Even her confrontation with her father over the injustice his system has inflicted upon her is controlled.  At the beginning of the encounter, she is "looking fixedly at his face" (162). As she informs him of her "deadened state of mind," she is "looking fixedly at his face" (162). Throughout the entire incident, until the repression of seventeen years collapses her, she remains "steadfastly regarding him" (163). The personal information she reveals to her father is presented as a logical argument, rather than an appeal to his emotions. She cannot break out of her conditioning, despite the flickering hope brought by Sissy Jupe's care. At the novel's final chapter, Louisa still sits gazing into the fire as before, untouched by the happy future which "was never to be" (219).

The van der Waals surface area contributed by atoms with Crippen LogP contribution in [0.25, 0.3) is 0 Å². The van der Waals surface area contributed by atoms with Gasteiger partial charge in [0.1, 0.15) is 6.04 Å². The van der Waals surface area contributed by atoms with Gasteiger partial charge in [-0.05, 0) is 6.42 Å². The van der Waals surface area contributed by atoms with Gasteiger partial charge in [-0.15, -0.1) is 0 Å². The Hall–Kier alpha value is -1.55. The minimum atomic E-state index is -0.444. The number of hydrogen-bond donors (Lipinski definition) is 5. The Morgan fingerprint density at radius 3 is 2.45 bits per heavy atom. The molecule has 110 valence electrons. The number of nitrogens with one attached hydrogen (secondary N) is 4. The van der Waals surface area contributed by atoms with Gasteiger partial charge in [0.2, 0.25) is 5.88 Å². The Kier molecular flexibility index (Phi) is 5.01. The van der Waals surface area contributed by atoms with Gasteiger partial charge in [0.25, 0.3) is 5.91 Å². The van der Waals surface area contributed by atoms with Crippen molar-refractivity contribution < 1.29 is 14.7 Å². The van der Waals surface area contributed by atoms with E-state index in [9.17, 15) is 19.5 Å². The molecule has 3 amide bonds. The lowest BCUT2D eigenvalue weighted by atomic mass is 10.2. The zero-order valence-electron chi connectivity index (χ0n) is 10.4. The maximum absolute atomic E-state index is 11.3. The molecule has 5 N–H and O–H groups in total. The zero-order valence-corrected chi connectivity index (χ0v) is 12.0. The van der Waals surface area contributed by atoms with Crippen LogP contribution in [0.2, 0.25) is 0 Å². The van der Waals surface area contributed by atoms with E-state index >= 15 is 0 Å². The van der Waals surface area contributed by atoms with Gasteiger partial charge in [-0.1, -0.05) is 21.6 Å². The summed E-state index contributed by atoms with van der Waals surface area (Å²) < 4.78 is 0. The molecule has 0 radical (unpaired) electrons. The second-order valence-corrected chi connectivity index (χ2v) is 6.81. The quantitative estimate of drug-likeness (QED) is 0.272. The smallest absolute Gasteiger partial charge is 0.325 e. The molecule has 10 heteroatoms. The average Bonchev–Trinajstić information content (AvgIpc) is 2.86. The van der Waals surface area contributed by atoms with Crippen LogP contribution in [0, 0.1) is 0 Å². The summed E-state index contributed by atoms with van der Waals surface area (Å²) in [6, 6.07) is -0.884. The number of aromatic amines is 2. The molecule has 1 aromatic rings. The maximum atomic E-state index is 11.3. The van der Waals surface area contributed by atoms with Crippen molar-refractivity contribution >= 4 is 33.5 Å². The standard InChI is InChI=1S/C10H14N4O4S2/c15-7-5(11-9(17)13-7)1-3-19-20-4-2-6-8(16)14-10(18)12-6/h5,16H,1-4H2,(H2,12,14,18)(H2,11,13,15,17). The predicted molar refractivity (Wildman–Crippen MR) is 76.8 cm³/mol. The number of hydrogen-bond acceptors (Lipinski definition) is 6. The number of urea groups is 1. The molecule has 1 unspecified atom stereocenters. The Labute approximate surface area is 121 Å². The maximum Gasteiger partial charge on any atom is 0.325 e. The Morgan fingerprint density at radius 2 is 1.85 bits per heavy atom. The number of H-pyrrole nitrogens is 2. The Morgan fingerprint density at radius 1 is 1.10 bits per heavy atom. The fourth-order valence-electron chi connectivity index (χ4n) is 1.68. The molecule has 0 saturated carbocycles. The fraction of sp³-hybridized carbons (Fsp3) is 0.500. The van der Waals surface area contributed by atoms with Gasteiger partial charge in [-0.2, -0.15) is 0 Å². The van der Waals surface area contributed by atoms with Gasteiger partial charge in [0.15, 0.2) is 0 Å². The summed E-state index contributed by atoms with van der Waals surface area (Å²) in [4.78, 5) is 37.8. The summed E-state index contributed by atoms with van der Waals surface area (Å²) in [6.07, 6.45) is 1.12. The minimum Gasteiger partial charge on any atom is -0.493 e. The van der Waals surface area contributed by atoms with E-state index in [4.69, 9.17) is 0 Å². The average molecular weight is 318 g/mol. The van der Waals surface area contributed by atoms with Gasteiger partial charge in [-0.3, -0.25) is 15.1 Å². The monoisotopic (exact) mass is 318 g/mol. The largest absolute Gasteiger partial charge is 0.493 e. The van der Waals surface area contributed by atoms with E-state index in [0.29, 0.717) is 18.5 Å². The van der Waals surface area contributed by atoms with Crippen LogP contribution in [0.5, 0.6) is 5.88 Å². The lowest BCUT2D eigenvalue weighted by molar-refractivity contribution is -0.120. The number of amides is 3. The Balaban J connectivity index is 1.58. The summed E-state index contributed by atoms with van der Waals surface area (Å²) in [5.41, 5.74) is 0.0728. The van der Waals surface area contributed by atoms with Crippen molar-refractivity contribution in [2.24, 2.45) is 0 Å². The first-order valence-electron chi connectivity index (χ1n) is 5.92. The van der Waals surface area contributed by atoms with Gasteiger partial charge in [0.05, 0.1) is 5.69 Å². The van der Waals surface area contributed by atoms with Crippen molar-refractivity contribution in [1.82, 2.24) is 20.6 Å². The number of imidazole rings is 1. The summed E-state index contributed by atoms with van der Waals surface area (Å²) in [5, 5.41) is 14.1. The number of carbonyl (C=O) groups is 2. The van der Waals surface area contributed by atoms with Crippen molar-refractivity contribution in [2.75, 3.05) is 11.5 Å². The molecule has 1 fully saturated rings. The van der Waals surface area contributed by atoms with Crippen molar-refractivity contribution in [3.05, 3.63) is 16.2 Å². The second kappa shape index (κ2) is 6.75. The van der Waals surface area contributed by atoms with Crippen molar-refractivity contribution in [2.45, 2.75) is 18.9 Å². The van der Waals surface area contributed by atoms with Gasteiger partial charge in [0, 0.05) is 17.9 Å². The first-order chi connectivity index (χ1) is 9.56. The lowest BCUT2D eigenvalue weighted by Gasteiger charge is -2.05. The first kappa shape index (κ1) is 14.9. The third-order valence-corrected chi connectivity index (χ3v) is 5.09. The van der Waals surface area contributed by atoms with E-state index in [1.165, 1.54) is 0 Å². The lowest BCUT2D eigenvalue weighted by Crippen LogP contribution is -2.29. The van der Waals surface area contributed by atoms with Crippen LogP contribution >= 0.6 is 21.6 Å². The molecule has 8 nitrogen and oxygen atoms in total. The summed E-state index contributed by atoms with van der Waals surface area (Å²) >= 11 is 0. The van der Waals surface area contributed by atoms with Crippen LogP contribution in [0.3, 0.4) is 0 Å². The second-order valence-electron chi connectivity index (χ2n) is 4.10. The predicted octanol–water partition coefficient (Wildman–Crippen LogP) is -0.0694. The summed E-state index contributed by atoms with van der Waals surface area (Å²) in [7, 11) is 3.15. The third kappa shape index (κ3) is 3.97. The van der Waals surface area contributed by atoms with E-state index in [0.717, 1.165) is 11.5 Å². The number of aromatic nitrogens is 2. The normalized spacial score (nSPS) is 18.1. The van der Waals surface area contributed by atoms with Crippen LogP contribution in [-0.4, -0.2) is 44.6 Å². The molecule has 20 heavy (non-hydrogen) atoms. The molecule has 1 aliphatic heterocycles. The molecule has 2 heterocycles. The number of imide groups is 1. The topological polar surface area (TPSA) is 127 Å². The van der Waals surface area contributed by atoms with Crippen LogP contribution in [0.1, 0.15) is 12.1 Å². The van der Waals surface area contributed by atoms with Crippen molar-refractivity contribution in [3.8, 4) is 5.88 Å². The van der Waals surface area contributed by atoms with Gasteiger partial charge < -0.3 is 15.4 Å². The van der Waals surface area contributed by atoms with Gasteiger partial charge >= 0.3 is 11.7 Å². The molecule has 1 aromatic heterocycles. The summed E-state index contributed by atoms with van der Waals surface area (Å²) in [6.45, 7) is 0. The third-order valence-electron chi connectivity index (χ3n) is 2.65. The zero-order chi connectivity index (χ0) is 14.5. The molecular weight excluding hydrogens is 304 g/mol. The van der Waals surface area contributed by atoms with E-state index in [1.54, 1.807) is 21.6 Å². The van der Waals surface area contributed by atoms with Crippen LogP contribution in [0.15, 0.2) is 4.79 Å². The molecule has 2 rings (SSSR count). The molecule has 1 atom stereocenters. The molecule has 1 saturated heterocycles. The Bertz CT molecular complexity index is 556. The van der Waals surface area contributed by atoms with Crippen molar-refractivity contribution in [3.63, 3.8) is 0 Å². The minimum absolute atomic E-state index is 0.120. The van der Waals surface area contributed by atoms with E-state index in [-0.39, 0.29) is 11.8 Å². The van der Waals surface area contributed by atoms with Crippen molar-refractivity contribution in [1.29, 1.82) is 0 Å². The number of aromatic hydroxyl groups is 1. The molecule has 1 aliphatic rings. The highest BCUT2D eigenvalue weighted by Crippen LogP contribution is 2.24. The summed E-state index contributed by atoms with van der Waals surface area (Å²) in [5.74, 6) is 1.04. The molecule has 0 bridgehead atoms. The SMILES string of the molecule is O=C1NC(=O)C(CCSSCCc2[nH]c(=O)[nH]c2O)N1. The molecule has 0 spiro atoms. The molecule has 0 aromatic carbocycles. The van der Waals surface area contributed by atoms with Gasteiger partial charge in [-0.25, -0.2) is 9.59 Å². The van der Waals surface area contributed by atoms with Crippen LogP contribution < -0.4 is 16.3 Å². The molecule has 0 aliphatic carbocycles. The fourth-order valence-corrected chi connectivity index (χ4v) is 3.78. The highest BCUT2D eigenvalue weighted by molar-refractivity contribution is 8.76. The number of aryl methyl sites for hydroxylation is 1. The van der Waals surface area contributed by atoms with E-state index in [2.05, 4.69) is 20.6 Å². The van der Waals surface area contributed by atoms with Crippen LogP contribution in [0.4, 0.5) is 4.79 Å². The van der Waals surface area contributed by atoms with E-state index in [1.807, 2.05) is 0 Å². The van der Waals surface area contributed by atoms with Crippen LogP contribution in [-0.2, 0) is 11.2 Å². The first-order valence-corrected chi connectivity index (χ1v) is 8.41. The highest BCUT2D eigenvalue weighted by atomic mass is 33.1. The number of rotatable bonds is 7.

Her brother, Tom, the whelp and criminal, fulfills his own prediction that his father is to make him a "Prig or a Mule" (43). His exploitation of his sister as a tool to both curry favor with Bounderby and pay off his debts is a result of his empirical education. When Tom defines his problem as debt, then the easiest and most painless solution is to get the money from his sister. His problem is now solved, the case is closed, and Tom is unhindered by sentimentality for a blood relation. Familial love aside, by the pure monetary calculations he knows best, his course of action is good business. Tom's ruin is so absolute that even hiding in the circus, the antithesis of his factual upbringing, cannot save him. Dickens' metaphor is not a subtle one. Cloaking Tom in all the fancy in the world will not erase or stop the consequences of his programming.